Subaru Legacy’s sheet metal is conservative and subtle. It’s only daring at the steeply raked windshield and the mildly sculpted fenders and lower bodywork. You can’t see the aluminum hood, but it’s nice to know it’s there, and it saves weight.
The new Sport package adds some style, with 18-inch wheels and a gray grille with chrome accents.
The grille has six sides, and, because it’s tall and the nose is blunt it visually fits the Outback SUV better than it does the Legacy sedan. It doesn’t clash with the sides, which are nicely proportioned, even a bit elegant.
The Legacy is roomy and well appointed, with a 6.2- or 7.0-inch touchscreen, or metallic or wood trim, depending on the model. The instrument panel is clean, the gauges lit in cool blue, the knobs and switches metallic, the vents stacked near the top of the dash. The packaging is good, with big cupholders and a shallow covered bin containing a power outlet and two USB chargers. The console can hold an iPad.
The optional leather is excellent, but the bolstering in the seats is maybe only a bit better than average. The Nissan Altima front seats are way better (but not the rears). Legacy beats the Ford Fusion in the rear, where the legroom is a respectable 38.1 inches, same as the Malibu with its three-inch longer wheelbase, but a bit less than the Accord, Camry, and Passat. The Legacy’s rear seat splits 60/40 and folds, something that can’t be said about the base Accord.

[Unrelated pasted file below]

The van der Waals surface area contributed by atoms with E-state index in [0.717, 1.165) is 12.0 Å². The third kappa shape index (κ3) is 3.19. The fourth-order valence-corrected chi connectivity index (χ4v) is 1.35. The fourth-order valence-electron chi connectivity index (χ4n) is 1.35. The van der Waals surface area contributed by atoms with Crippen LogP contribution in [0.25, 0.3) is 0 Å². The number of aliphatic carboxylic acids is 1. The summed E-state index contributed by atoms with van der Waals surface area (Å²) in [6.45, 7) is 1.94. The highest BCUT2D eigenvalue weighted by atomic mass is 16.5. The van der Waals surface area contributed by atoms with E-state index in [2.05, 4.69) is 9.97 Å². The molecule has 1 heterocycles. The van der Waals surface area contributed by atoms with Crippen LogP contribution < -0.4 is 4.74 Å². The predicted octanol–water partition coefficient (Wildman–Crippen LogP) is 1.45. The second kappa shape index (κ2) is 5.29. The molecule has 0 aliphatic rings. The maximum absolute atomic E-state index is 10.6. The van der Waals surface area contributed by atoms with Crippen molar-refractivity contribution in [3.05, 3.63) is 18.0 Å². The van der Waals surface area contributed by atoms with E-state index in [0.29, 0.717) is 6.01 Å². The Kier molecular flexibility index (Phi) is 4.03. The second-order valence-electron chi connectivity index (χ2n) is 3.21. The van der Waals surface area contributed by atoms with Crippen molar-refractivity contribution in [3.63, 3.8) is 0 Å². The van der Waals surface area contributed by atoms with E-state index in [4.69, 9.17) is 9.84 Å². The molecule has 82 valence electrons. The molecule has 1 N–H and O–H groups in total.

With the rear seat down, there’s a cutout that expands the trunk’s 15.0 cubic feet. The trunk lid itself is wide and square, making it easy to load big things.
Thanks to a new acoustic windshield, thicker windows, more insulation in the floor, and liquid-filled engine mounts, the Legacy’s cabin is very quiet, and the visibility is great, thanks to slim roof pillars.
Besides Subaru, only Porsche uses the horizontally opposed engine design, and Subaru has been doing it for 50 years. With the cylinders in a horizontal position the engine is more compact, and fits lower in the chassis, for a lower center of gravity and better handing. The disadvantage is fuel consumption, because the package, also called boxer or flat, is a bit more complex than an inline or vee layout.
The 2.5-liter flat-four makes 175 horsepower and 174 pound-feet of torque, while the 3.6-liter boxer-six makes 256 hp and 247 lb-ft. The smaller engine gasps for power, and the torque in the bigger engine isn’t fully available at a low rpm range, so it accelerates at a leisurely pace.
Our best solution is to go with the 2.5-liter engine and work the paddle shifters of the excellent CVT that feels like a six-speed automatic. But it still takes at least a couple downshift clicks to make the acceleration interesting. Unfortunately, unlike with the Forester or Outback, Subaru doesn’t offer its SI-Drive in the Legacy to punch up the throttle response, a give the CVT eight steps.
We like the feel of the electric power steering, which increases its weight as you turn. The Legacy tracks well, drives easy, and unwinds smartly from tight corners.
Subaru Legacy has many virtues, including base price, fuel mileage, interior room, likeable CVT, safety, and all-wheel drive. But acceleration isn’t one of them, and that might be a dealbreaker for some. All-wheel drive is the best reason to choose the Legacy.
Sam Moses contributed to this review, with driving impressions by The Car Connection.